Broadly speaking, bronchogenic carcinoma is the technical term for lung cancer, referring to the cancerous tumours typical of the disease. It is the cancer most likely to lead to death, accounting for about 20% of the cancer mortality rate. However, bronchogenic carcinoma is not homogeneous. It is roughly split into two types depending on how the tumours look under a microscope - small-cell lung cancers (SCLC) and non-small cell lung cancers (NSCLC).
SCLC predominantly affects smokers, yet only accounts for 10-15% of diagnoses. Nonetheless, it is more aggressive, spreads quicker, and with a more negative prognosis than other types. NSCLC are far more common, and can be further subdivided into three more categories. Adenocarcinoma is related to glands, and the associated tumours are comparatively smaller than other lung cancers. It seems to affect (non-smoking) women and those of Asian descent more than other demographics, with tumours usually appearing in the outer areas of the lungs. In contrast, squamous cell carcinomas grow in more central areas, often clustering to form large cavities. It has been consistently linked to smoking, and with relatively poor prognoses for sufferers. Finally, large-cell carcinomas are the rarest NSCLS, and - as the name suggests - form quite large structures. Though it only accounts for 10% of all bronchogenic carcinomas, it is very aggressive. This list of lung cancer types is by no means exhaustive, as there are more subtle differences between who it affects and how it presents which lead to more detailed diagnosis.
Likewise, they do not all present the same symptoms. Indeed, sometimes a person may experience no symptoms, leading to a very late diagnosis and poor survival rate. Sometimes the tumours cause an obstruction to the bronchus, leading to coughing, wheezing, and/or chest pain. Alternatively, it can begin to spill over into or squash other organs, causing further complications by metastases: the spreading of the tumours to other areas of the body. Treatment usually involves chemotherapy, radiotherapy, and surgery, but again this can vary depending on exact diagnosis and the developmental stage of the cancer.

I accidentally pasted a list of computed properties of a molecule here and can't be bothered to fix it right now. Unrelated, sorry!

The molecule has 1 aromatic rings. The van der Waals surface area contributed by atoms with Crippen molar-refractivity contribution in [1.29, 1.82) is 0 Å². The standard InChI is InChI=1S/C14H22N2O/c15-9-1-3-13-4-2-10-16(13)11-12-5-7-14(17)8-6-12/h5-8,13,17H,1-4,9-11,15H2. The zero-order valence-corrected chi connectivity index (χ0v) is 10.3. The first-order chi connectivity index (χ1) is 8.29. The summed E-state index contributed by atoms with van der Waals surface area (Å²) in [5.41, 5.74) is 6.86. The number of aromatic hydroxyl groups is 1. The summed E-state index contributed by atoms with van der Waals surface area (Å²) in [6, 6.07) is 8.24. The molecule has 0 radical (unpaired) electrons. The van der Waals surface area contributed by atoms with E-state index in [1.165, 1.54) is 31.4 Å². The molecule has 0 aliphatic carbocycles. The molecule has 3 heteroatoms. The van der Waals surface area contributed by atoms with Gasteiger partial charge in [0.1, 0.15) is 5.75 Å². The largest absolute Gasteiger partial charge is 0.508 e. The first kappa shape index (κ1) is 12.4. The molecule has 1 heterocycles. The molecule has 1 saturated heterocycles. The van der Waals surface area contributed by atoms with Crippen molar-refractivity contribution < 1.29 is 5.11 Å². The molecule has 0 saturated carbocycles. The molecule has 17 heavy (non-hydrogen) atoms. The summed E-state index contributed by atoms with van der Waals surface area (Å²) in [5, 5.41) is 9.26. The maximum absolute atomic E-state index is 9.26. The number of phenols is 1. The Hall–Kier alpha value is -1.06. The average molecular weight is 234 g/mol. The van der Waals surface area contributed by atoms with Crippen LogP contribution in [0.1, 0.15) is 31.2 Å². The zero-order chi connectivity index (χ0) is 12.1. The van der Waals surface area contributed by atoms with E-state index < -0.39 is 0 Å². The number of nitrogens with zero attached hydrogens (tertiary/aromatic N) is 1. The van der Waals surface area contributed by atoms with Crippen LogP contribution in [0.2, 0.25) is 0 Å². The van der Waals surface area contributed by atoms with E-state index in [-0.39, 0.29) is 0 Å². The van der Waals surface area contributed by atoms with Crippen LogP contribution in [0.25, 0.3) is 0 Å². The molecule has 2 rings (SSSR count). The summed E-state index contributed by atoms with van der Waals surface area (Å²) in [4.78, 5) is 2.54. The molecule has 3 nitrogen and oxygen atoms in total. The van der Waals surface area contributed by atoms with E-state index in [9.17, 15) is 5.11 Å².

There are a number of risk factors associated with the development of bronchogenic carcinomas. Gender is one; lung cancer is the leading type of cancer in men, whilst only the 6th most common type amongst women. Inhaling or exposing yourself to a variety of chemicals also increases risk. For instance, particulate matter in air pollution, paint fumes, and asbestos have all being reliably named as contributory factors. As previously mentioned, lung cancer is strongly linked to smoking, with as many as 86% of cases in the UK being directly related. Shockingly, a small percentage of these are due to the inhalation of second-hand smoke from sharing an environment with smokers. Lung cancers due to smoking are the most lethal, and smoking for a longer period of your life is associated with a poorer outcome than smoking a higher quantity but over fewer years.
Bronchogenic carcinomas are the molecular beginnings of lung cancer, but interventions do not need to be all that scientific. Choosing to quit smoking can massively reduce your risk, and being mindful of other environmental pollutants will help the right people get the correct support and checks. As with all cancers, finding it early gives a person the best chance of treating and overcoming the disease, so if you are concerned, consult your doctor as soon as possible.